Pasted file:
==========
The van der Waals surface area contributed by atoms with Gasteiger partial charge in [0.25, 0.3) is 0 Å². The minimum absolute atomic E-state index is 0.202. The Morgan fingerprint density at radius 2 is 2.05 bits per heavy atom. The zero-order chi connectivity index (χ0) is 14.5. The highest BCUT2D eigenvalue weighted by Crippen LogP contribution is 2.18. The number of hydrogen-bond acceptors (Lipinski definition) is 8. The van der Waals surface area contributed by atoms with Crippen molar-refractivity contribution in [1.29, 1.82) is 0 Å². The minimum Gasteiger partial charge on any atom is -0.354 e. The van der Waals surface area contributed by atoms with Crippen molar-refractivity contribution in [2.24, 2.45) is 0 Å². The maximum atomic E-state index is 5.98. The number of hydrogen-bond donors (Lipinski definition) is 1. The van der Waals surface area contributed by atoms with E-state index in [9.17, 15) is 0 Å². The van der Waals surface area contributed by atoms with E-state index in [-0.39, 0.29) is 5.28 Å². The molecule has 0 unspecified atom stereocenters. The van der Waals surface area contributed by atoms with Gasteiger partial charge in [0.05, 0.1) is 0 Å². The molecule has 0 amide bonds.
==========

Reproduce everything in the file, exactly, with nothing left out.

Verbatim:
The van der Waals surface area contributed by atoms with Gasteiger partial charge in [0.25, 0.3) is 0 Å². The minimum absolute atomic E-state index is 0.202. The Morgan fingerprint density at radius 2 is 2.05 bits per heavy atom. The zero-order chi connectivity index (χ0) is 14.5. The highest BCUT2D eigenvalue weighted by Crippen LogP contribution is 2.18. The number of hydrogen-bond acceptors (Lipinski definition) is 8. The van der Waals surface area contributed by atoms with Crippen molar-refractivity contribution in [1.29, 1.82) is 0 Å². The minimum Gasteiger partial charge on any atom is -0.354 e. The van der Waals surface area contributed by atoms with Crippen molar-refractivity contribution in [2.24, 2.45) is 0 Å². The maximum atomic E-state index is 5.98. The number of hydrogen-bond donors (Lipinski definition) is 1. The van der Waals surface area contributed by atoms with E-state index in [9.17, 15) is 0 Å². The van der Waals surface area contributed by atoms with E-state index in [-0.39, 0.29) is 5.28 Å². The molecule has 0 unspecified atom stereocenters. The van der Waals surface area contributed by atoms with Gasteiger partial charge in [0.05, 0.1) is 0 Å². The molecule has 0 amide bonds.